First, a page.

Use a stock screener: You can use a free screener such as the one available through Yahoo! Finance to find stocks based on very specific criteria. The screener allows you to select filters such as region, market cap size, stock price, sector, and industry. You can then drill down further with such specifics as a 52-week trading range, earnings history, debt ratio, price-earnings ratio, and dozens more. Once you have selected your parameters, the screener provides a complete list of results.
When you’ve identified some potential candidates, you can narrow down your search using a number of criteria, such as:
Look for megatrends: Where are the major developments that will have significant implications for the future. Look for solid companies in growing industries, such as biotechnology, digital communications, streaming entertainment, cloud services, or other emerging technologies.
Compare a company’s growth to the industry: Look at a company’s earnings growth over three to five years and compare it to other companies in the industry. If its earnings growth consistently exceeds the industry average, it’s a growth stock to consider.
Look for companies with wide moats: Companies with strong brands, strong market positions, and many intangibles (i.e., patents, innovations, distribution systems) are more impervious to competition or new entrants in the market.
Look for companies with solid management: Does management make smart decisions about investing the company’s earnings? Are they investing for earnings growth, or are they just trying to get bigger through acquisitions?
Proceed cautiously with headline stocks: High-flying stocks like Facebook, Netflix, Alphabet, and Amazon are tempting, but buying “headline” stocks just because they’re hot is like trying to jump on a moving bus. You’re more likely to faceplant than get to your destination. Better to look for growth stocks that are flying under the radar that haven’t yet attracted the attention of the investor masses.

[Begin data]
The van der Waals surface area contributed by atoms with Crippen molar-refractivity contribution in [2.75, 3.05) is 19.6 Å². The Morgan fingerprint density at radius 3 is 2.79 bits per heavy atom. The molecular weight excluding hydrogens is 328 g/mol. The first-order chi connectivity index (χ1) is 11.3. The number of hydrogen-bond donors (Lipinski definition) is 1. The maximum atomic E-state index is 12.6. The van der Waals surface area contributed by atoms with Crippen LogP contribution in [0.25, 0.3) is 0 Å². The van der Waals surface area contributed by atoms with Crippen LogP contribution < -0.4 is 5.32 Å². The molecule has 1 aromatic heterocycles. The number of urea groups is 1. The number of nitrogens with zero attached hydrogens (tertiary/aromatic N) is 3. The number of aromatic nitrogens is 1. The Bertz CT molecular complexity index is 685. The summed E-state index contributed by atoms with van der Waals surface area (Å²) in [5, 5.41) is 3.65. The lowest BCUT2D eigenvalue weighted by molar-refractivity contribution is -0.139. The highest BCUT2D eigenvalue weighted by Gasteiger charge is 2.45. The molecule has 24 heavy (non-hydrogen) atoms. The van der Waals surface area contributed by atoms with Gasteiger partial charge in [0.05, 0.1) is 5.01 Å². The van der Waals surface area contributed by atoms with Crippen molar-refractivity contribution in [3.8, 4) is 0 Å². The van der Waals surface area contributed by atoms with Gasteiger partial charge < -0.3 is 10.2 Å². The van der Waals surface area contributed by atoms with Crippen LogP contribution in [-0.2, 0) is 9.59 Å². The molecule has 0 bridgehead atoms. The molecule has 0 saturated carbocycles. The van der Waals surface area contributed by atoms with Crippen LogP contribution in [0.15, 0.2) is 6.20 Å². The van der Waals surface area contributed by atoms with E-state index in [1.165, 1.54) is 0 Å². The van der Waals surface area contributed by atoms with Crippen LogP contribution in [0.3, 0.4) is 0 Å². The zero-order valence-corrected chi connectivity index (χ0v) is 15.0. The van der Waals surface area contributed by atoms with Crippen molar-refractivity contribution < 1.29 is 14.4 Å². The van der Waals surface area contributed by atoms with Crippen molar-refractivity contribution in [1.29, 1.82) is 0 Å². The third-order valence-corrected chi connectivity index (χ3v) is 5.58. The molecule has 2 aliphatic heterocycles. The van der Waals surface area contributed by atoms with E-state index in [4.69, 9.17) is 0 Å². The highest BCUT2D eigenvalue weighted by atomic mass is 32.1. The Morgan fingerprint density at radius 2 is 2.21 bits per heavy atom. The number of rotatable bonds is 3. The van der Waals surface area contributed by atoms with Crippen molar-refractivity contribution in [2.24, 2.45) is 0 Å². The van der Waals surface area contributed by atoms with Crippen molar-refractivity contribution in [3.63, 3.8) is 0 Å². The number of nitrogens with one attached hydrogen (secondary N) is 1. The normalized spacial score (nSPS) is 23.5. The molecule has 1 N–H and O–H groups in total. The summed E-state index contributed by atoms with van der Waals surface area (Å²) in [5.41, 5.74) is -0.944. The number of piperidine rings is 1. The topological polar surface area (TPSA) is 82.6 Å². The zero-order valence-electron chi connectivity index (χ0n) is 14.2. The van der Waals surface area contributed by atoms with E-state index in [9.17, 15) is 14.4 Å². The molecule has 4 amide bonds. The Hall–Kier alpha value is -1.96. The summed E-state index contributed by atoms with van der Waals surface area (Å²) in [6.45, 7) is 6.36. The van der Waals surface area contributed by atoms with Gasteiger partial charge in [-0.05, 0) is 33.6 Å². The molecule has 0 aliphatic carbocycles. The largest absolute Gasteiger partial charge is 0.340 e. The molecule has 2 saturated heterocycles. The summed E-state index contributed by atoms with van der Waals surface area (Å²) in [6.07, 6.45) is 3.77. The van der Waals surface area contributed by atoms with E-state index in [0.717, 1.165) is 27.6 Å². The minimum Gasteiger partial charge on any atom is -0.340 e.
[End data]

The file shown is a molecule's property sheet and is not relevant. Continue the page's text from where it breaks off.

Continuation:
Who Should Invest in Growth Stocks?
Investing in growth stocks is not for everyone. They tend to be more volatile, and because they can become overvalued, they’re susceptible to steep price declines. But, for investors with long time horizons and the ability to ride through several market cycles, growth stocks have the potential for significant gains over time.
You may be a growth stock investor if:
You can put in the time: Picking the right growth stocks takes a lot of time and effort to do the necessary analysis and due diligence.
You don’t care about current income: Most growth companies don’t pay dividends, preferring to reinvest their earnings into their business to generate faster growth.
You don’t mind wide stock price swings: Growth stocks tend to overreact on the upside when things go better than expected and to the downside when they disappoint.
You have an extended time horizon: Important to mention again. If you think you’re going to want your money back within a few years, you probably should avoid investing in individual growth stocks.
You have enough money to diversify. It isn’t easy to pick the one winner out of hundreds of stocks. Better to buy several growth stocks of companies of varying sizes from different industries.
While there will always be growth stock opportunities in the market, having a long-term investment horizon with a diversified portfolio strategy is the key to achieving positive long-term returns.
Alternatively, if you don’t have the time or resources to search, study, analyze, and monitor individual growth stocks, you can invest in stock index funds that track them. For example, the Vanguard 500 Growth ETF, iShares Russell 2000 Growth ETF, and the Invesco S&P 500 Pure Growth ETF are just a few of many low-cost exchange-traded funds that invest in growth stocks. The benefit of investing in index funds or ETFs is they tend to be less volatile than individual stocks because they provide instant diversification, spreading the risk among dozens or hundreds of stocks.
Dechtman Wealth Management, LLC is a Registered Investment Adviser. This is solely for informational purposes. Advisory services are only offered to clients or prospective clients where Dechtman Wealth Management, LLC and its representatives are properly licensed or exempt from licensure. Past performance is no guarantee of future returns. Investing involves risk and possible loss of principal capital. No advice may be rendered by Dechtman Wealth Management, LLC unless a client service agreement is in place.